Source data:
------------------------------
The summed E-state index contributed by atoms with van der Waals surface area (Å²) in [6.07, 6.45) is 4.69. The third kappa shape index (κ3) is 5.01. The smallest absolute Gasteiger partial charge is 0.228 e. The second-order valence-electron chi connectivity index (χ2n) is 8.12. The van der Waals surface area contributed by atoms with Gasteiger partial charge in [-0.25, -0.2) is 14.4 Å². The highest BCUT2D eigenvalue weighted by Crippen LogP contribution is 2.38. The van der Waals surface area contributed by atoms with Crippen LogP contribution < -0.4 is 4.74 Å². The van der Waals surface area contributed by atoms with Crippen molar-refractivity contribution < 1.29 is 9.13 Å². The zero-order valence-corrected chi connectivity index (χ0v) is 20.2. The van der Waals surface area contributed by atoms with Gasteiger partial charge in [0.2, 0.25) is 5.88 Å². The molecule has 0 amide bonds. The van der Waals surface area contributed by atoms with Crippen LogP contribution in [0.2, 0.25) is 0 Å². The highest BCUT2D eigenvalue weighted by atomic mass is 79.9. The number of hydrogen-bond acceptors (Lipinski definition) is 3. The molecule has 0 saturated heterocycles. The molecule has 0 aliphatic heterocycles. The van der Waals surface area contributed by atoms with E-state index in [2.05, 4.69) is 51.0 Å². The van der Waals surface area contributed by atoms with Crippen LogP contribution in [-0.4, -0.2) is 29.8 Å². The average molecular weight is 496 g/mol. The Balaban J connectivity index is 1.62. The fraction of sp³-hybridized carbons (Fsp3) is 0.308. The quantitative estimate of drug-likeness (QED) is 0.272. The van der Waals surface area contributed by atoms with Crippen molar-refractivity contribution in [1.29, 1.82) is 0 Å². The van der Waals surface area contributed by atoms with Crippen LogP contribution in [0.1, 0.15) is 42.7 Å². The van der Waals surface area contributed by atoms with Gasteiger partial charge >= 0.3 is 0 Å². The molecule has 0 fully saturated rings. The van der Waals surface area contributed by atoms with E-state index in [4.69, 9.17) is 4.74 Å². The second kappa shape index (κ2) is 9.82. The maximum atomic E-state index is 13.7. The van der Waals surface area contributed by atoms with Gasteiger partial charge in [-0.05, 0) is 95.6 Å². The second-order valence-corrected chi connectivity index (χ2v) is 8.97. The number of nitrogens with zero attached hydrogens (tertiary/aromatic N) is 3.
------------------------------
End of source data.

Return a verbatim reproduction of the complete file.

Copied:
The summed E-state index contributed by atoms with van der Waals surface area (Å²) in [6.07, 6.45) is 4.69. The third kappa shape index (κ3) is 5.01. The smallest absolute Gasteiger partial charge is 0.228 e. The second-order valence-electron chi connectivity index (χ2n) is 8.12. The van der Waals surface area contributed by atoms with Gasteiger partial charge in [-0.25, -0.2) is 14.4 Å². The highest BCUT2D eigenvalue weighted by Crippen LogP contribution is 2.38. The van der Waals surface area contributed by atoms with Crippen LogP contribution < -0.4 is 4.74 Å². The van der Waals surface area contributed by atoms with Crippen molar-refractivity contribution < 1.29 is 9.13 Å². The zero-order valence-corrected chi connectivity index (χ0v) is 20.2. The van der Waals surface area contributed by atoms with Gasteiger partial charge in [0.2, 0.25) is 5.88 Å². The molecule has 0 amide bonds. The van der Waals surface area contributed by atoms with Crippen LogP contribution in [0.2, 0.25) is 0 Å². The highest BCUT2D eigenvalue weighted by atomic mass is 79.9. The number of hydrogen-bond acceptors (Lipinski definition) is 3. The molecule has 0 saturated heterocycles. The molecule has 0 aliphatic heterocycles. The van der Waals surface area contributed by atoms with E-state index in [2.05, 4.69) is 51.0 Å². The van der Waals surface area contributed by atoms with Crippen LogP contribution in [-0.4, -0.2) is 29.8 Å². The average molecular weight is 496 g/mol. The Balaban J connectivity index is 1.62. The fraction of sp³-hybridized carbons (Fsp3) is 0.308. The quantitative estimate of drug-likeness (QED) is 0.272. The van der Waals surface area contributed by atoms with Crippen molar-refractivity contribution in [1.29, 1.82) is 0 Å². The van der Waals surface area contributed by atoms with Crippen LogP contribution in [0.1, 0.15) is 42.7 Å². The van der Waals surface area contributed by atoms with Gasteiger partial charge >= 0.3 is 0 Å². The molecule has 0 fully saturated rings. The van der Waals surface area contributed by atoms with E-state index in [4.69, 9.17) is 4.74 Å². The second kappa shape index (κ2) is 9.82. The maximum atomic E-state index is 13.7. The van der Waals surface area contributed by atoms with Gasteiger partial charge in [-0.05, 0) is 95.6 Å². The second-order valence-corrected chi connectivity index (χ2v) is 8.97. The number of nitrogens with zero attached hydrogens (tertiary/aromatic N) is 3.